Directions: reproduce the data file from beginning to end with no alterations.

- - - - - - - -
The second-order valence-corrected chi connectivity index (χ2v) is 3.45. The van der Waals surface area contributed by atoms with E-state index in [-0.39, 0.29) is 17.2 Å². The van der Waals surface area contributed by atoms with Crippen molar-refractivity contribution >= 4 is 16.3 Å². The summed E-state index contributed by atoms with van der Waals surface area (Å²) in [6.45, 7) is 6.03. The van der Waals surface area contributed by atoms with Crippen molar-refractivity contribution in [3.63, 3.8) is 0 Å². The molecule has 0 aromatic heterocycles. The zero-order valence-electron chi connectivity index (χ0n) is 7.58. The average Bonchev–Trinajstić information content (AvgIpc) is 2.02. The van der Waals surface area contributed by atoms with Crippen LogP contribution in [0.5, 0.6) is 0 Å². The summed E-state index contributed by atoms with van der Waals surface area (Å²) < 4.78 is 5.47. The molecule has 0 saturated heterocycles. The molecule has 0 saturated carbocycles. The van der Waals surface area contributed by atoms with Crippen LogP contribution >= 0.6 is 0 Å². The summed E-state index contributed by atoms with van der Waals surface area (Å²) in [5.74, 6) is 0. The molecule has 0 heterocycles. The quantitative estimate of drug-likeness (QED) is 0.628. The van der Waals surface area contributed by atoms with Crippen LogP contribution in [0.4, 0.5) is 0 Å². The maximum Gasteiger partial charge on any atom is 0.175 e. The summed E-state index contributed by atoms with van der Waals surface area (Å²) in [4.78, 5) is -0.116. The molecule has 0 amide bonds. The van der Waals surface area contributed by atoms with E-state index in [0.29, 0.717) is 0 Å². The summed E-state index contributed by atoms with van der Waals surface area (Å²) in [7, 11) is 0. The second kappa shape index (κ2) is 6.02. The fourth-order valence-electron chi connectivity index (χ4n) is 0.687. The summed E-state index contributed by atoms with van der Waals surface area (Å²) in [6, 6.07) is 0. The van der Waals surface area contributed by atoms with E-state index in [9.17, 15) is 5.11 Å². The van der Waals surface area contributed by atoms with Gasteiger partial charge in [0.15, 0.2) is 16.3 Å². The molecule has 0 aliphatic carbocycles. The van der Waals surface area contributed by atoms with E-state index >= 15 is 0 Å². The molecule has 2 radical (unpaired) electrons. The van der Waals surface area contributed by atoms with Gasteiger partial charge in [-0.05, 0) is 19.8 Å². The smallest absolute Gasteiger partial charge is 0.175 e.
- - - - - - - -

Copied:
The second-order valence-corrected chi connectivity index (χ2v) is 3.45. The van der Waals surface area contributed by atoms with E-state index in [-0.39, 0.29) is 17.2 Å². The van der Waals surface area contributed by atoms with Crippen molar-refractivity contribution >= 4 is 16.3 Å². The summed E-state index contributed by atoms with van der Waals surface area (Å²) in [6.45, 7) is 6.03. The van der Waals surface area contributed by atoms with Crippen molar-refractivity contribution in [3.63, 3.8) is 0 Å². The molecule has 0 aromatic heterocycles. The zero-order valence-electron chi connectivity index (χ0n) is 7.58. The average Bonchev–Trinajstić information content (AvgIpc) is 2.02. The van der Waals surface area contributed by atoms with Crippen LogP contribution in [0.5, 0.6) is 0 Å². The summed E-state index contributed by atoms with van der Waals surface area (Å²) < 4.78 is 5.47. The molecule has 0 saturated heterocycles. The molecule has 0 saturated carbocycles. The van der Waals surface area contributed by atoms with Crippen LogP contribution >= 0.6 is 0 Å². The summed E-state index contributed by atoms with van der Waals surface area (Å²) in [5.74, 6) is 0. The molecule has 0 heterocycles. The quantitative estimate of drug-likeness (QED) is 0.628. The van der Waals surface area contributed by atoms with Crippen LogP contribution in [0.4, 0.5) is 0 Å². The maximum Gasteiger partial charge on any atom is 0.175 e. The summed E-state index contributed by atoms with van der Waals surface area (Å²) in [4.78, 5) is -0.116. The molecule has 0 amide bonds. The van der Waals surface area contributed by atoms with E-state index in [0.29, 0.717) is 0 Å². The summed E-state index contributed by atoms with van der Waals surface area (Å²) in [7, 11) is 0. The second kappa shape index (κ2) is 6.02. The fourth-order valence-electron chi connectivity index (χ4n) is 0.687. The summed E-state index contributed by atoms with van der Waals surface area (Å²) in [6, 6.07) is 0. The van der Waals surface area contributed by atoms with E-state index in [9.17, 15) is 5.11 Å². The van der Waals surface area contributed by atoms with Gasteiger partial charge in [0.15, 0.2) is 16.3 Å². The molecule has 0 aliphatic carbocycles. The van der Waals surface area contributed by atoms with E-state index >= 15 is 0 Å². The molecule has 2 radical (unpaired) electrons. The van der Waals surface area contributed by atoms with Gasteiger partial charge in [-0.05, 0) is 19.8 Å². The smallest absolute Gasteiger partial charge is 0.175 e.